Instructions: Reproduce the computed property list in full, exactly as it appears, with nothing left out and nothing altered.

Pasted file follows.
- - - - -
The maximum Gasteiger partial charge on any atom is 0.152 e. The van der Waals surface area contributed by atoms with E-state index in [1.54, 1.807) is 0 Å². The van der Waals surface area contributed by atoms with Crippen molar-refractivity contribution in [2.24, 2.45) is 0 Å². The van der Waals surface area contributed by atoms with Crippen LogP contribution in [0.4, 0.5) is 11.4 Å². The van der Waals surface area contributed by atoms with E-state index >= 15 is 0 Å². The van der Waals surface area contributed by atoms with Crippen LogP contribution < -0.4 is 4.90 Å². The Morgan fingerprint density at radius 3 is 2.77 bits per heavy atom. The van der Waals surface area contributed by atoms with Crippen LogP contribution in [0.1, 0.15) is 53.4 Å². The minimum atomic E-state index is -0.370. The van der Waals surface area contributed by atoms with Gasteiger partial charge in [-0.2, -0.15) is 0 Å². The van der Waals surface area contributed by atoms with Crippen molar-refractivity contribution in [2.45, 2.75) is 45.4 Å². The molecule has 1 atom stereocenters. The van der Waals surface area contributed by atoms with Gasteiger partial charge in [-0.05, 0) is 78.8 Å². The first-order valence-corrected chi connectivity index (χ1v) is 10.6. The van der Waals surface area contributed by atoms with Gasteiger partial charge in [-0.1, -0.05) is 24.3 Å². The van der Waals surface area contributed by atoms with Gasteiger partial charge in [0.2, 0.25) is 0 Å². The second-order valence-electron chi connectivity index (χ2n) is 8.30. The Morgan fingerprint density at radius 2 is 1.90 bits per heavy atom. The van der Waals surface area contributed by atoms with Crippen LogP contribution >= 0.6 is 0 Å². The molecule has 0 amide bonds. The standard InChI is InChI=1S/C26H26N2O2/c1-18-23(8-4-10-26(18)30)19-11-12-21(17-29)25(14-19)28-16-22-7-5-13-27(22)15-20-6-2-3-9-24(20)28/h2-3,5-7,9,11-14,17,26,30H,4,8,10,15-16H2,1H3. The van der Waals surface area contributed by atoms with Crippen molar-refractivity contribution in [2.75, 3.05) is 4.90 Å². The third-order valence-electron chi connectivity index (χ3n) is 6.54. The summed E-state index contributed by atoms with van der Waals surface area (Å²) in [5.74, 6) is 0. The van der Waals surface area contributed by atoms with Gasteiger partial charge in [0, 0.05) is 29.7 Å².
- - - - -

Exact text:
The maximum Gasteiger partial charge on any atom is 0.152 e. The van der Waals surface area contributed by atoms with E-state index in [1.54, 1.807) is 0 Å². The van der Waals surface area contributed by atoms with Crippen molar-refractivity contribution in [2.24, 2.45) is 0 Å². The van der Waals surface area contributed by atoms with Crippen LogP contribution in [0.4, 0.5) is 11.4 Å². The van der Waals surface area contributed by atoms with E-state index >= 15 is 0 Å². The van der Waals surface area contributed by atoms with Crippen LogP contribution < -0.4 is 4.90 Å². The Morgan fingerprint density at radius 3 is 2.77 bits per heavy atom. The van der Waals surface area contributed by atoms with Crippen LogP contribution in [0.1, 0.15) is 53.4 Å². The minimum atomic E-state index is -0.370. The van der Waals surface area contributed by atoms with Gasteiger partial charge in [-0.2, -0.15) is 0 Å². The van der Waals surface area contributed by atoms with Crippen molar-refractivity contribution in [2.45, 2.75) is 45.4 Å². The molecule has 1 atom stereocenters. The van der Waals surface area contributed by atoms with Gasteiger partial charge in [-0.05, 0) is 78.8 Å². The first-order valence-corrected chi connectivity index (χ1v) is 10.6. The van der Waals surface area contributed by atoms with Gasteiger partial charge in [-0.1, -0.05) is 24.3 Å². The van der Waals surface area contributed by atoms with Gasteiger partial charge in [0.2, 0.25) is 0 Å². The second-order valence-electron chi connectivity index (χ2n) is 8.30. The Morgan fingerprint density at radius 2 is 1.90 bits per heavy atom. The van der Waals surface area contributed by atoms with Crippen LogP contribution >= 0.6 is 0 Å². The molecule has 0 amide bonds. The standard InChI is InChI=1S/C26H26N2O2/c1-18-23(8-4-10-26(18)30)19-11-12-21(17-29)25(14-19)28-16-22-7-5-13-27(22)15-20-6-2-3-9-24(20)28/h2-3,5-7,9,11-14,17,26,30H,4,8,10,15-16H2,1H3. The van der Waals surface area contributed by atoms with Crippen molar-refractivity contribution in [2.75, 3.05) is 4.90 Å². The third-order valence-electron chi connectivity index (χ3n) is 6.54. The summed E-state index contributed by atoms with van der Waals surface area (Å²) in [5.74, 6) is 0. The van der Waals surface area contributed by atoms with Gasteiger partial charge in [0, 0.05) is 29.7 Å².